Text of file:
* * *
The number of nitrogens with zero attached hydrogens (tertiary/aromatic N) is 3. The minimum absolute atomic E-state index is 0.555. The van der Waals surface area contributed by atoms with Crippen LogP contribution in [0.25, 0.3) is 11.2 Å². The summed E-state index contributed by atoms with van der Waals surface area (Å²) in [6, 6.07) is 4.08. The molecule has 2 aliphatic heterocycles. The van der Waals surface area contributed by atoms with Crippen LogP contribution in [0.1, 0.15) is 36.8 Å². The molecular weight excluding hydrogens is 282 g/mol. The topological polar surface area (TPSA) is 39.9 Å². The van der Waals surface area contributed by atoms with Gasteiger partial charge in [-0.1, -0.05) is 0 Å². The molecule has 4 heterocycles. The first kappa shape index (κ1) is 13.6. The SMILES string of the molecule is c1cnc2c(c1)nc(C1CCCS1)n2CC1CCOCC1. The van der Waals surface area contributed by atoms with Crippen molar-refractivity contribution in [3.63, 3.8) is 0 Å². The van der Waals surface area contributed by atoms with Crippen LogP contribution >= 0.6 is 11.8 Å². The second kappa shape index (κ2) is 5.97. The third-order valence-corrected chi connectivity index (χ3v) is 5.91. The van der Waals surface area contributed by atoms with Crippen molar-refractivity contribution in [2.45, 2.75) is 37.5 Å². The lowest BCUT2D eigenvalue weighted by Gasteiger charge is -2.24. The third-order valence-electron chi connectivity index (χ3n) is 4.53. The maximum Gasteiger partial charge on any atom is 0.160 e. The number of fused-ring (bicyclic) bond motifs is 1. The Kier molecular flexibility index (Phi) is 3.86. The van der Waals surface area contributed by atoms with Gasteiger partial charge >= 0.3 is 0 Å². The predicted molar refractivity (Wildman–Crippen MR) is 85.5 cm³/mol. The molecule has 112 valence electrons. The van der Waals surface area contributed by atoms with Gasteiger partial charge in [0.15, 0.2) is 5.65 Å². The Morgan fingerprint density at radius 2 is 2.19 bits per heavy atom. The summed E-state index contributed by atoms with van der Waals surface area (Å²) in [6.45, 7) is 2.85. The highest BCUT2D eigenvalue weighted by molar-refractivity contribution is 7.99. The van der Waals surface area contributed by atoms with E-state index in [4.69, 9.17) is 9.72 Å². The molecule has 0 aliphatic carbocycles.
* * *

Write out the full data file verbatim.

The number of nitrogens with zero attached hydrogens (tertiary/aromatic N) is 3. The minimum absolute atomic E-state index is 0.555. The van der Waals surface area contributed by atoms with Crippen LogP contribution in [0.25, 0.3) is 11.2 Å². The summed E-state index contributed by atoms with van der Waals surface area (Å²) in [6, 6.07) is 4.08. The molecule has 2 aliphatic heterocycles. The van der Waals surface area contributed by atoms with Crippen LogP contribution in [0.1, 0.15) is 36.8 Å². The molecular weight excluding hydrogens is 282 g/mol. The topological polar surface area (TPSA) is 39.9 Å². The van der Waals surface area contributed by atoms with Gasteiger partial charge in [-0.1, -0.05) is 0 Å². The molecule has 4 heterocycles. The first kappa shape index (κ1) is 13.6. The SMILES string of the molecule is c1cnc2c(c1)nc(C1CCCS1)n2CC1CCOCC1. The van der Waals surface area contributed by atoms with Crippen molar-refractivity contribution in [3.63, 3.8) is 0 Å². The van der Waals surface area contributed by atoms with Crippen LogP contribution >= 0.6 is 11.8 Å². The second kappa shape index (κ2) is 5.97. The third-order valence-corrected chi connectivity index (χ3v) is 5.91. The van der Waals surface area contributed by atoms with Crippen molar-refractivity contribution in [2.45, 2.75) is 37.5 Å². The lowest BCUT2D eigenvalue weighted by Gasteiger charge is -2.24. The third-order valence-electron chi connectivity index (χ3n) is 4.53. The maximum Gasteiger partial charge on any atom is 0.160 e. The number of fused-ring (bicyclic) bond motifs is 1. The Kier molecular flexibility index (Phi) is 3.86. The van der Waals surface area contributed by atoms with Gasteiger partial charge >= 0.3 is 0 Å². The predicted molar refractivity (Wildman–Crippen MR) is 85.5 cm³/mol. The molecule has 112 valence electrons. The van der Waals surface area contributed by atoms with Gasteiger partial charge in [0.15, 0.2) is 5.65 Å². The Morgan fingerprint density at radius 2 is 2.19 bits per heavy atom. The summed E-state index contributed by atoms with van der Waals surface area (Å²) in [6.45, 7) is 2.85. The highest BCUT2D eigenvalue weighted by molar-refractivity contribution is 7.99. The van der Waals surface area contributed by atoms with E-state index in [4.69, 9.17) is 9.72 Å². The molecule has 0 aliphatic carbocycles.